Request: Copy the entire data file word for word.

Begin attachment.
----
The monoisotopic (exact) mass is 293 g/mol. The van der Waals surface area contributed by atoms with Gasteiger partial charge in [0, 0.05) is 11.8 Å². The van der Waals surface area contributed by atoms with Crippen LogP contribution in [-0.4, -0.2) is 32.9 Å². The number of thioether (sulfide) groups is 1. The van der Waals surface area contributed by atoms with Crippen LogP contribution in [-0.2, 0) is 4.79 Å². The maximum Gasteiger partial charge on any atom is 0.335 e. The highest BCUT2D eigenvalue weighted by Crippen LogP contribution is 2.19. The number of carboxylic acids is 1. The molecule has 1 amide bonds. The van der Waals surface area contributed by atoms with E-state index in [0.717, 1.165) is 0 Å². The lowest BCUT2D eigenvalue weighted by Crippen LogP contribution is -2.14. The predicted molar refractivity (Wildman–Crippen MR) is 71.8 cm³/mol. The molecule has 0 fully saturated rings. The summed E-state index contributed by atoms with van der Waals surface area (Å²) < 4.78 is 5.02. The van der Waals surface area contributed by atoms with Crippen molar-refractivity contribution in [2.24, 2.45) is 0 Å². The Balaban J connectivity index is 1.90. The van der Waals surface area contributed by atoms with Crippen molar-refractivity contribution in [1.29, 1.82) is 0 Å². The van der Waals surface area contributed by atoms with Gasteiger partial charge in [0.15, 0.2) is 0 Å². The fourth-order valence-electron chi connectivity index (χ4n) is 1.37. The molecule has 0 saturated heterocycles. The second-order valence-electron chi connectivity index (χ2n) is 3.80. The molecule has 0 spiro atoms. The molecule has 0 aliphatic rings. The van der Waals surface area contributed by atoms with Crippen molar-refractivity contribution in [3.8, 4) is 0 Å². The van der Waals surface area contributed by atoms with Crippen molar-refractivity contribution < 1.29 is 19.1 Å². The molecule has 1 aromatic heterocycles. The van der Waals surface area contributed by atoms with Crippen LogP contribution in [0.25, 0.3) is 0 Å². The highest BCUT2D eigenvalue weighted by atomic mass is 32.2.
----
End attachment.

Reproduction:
The monoisotopic (exact) mass is 293 g/mol. The van der Waals surface area contributed by atoms with Gasteiger partial charge in [0, 0.05) is 11.8 Å². The van der Waals surface area contributed by atoms with Crippen LogP contribution in [-0.4, -0.2) is 32.9 Å². The number of thioether (sulfide) groups is 1. The van der Waals surface area contributed by atoms with Crippen LogP contribution in [-0.2, 0) is 4.79 Å². The maximum Gasteiger partial charge on any atom is 0.335 e. The highest BCUT2D eigenvalue weighted by Crippen LogP contribution is 2.19. The number of carboxylic acids is 1. The molecule has 1 amide bonds. The van der Waals surface area contributed by atoms with E-state index in [0.717, 1.165) is 0 Å². The lowest BCUT2D eigenvalue weighted by Crippen LogP contribution is -2.14. The predicted molar refractivity (Wildman–Crippen MR) is 71.8 cm³/mol. The molecule has 0 fully saturated rings. The summed E-state index contributed by atoms with van der Waals surface area (Å²) < 4.78 is 5.02. The van der Waals surface area contributed by atoms with Crippen molar-refractivity contribution in [2.24, 2.45) is 0 Å². The Balaban J connectivity index is 1.90. The van der Waals surface area contributed by atoms with Crippen molar-refractivity contribution in [1.29, 1.82) is 0 Å². The van der Waals surface area contributed by atoms with Gasteiger partial charge in [0.15, 0.2) is 0 Å². The fourth-order valence-electron chi connectivity index (χ4n) is 1.37. The molecule has 0 saturated heterocycles. The second-order valence-electron chi connectivity index (χ2n) is 3.80. The molecule has 0 spiro atoms. The molecule has 0 aliphatic rings. The van der Waals surface area contributed by atoms with Crippen molar-refractivity contribution in [3.8, 4) is 0 Å². The van der Waals surface area contributed by atoms with Crippen molar-refractivity contribution < 1.29 is 19.1 Å². The molecule has 1 aromatic heterocycles. The van der Waals surface area contributed by atoms with Crippen LogP contribution in [0.25, 0.3) is 0 Å². The highest BCUT2D eigenvalue weighted by atomic mass is 32.2.